Conflict of interest: none declared.
Clinical dermatology •Concise report
Calciphylaxis with normal renal function: treated with intravenous sodium thiosulfate
Article first published online: 30 APR 2012
© The Author(s). CED © 2012 British Association of Dermatologists
Clinical and Experimental Dermatology
Volume 37, Issue 8, pages 874–878, December 2012
How to Cite
Smith, V. M., Oliphant, T., Shareef, M., Merchant, W. and Wilkinson, S. M. (2012), Calciphylaxis with normal renal function: treated with intravenous sodium thiosulfate. Clinical and Experimental Dermatology, 37: 874–878. doi: 10.1111/j.1365-2230.2012.04350.x
- Issue published online: 21 NOV 2012
- Article first published online: 30 APR 2012
- Accepted for publication 20 December 2011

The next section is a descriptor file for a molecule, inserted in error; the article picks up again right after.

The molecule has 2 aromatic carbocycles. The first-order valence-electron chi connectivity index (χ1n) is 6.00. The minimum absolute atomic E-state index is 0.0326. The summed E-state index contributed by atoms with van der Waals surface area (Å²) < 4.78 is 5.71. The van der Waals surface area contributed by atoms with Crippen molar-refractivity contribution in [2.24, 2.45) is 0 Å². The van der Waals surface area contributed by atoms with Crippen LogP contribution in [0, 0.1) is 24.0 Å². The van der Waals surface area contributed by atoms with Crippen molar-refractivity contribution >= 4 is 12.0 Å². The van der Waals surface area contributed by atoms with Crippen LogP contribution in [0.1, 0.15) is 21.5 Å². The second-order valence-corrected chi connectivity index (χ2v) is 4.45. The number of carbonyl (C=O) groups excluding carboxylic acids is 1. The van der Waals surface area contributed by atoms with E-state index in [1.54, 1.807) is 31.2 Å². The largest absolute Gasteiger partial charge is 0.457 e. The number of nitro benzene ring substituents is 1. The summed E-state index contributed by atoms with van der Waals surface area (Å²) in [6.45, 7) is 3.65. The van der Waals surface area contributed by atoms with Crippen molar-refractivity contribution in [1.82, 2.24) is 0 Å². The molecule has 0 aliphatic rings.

Calciphylaxis is a rare and potentially life-threatening condition. It is thought to result from arterial calcification causing complete vascular occlusion and subsequent cutaneous infarction. Most often, it is a complication of end-stage renal failure or hyperparathyroidism; without either of these associated conditions, it is extremely rare. We report a case of calciphylaxis in a 58-year-old white British man, who had received long-term oral prednisolone for asthma control, with prophylactic calcium supplementation. There was no history of renal failure, and the patient’s parathyroid function was normal. He was found to be heterozygous for the Factor V Leiden mutation. The acute presentation was seemingly precipitated by an episode of trauma and subsequent compression bandaging. The patient responded promptly to intravenous sodium thiosulfate. To our knowledge, this is the first case with no history of renal failure and normal parathyroid function, precipitated by compression bandaging and with an associated Factor V Leiden mutation.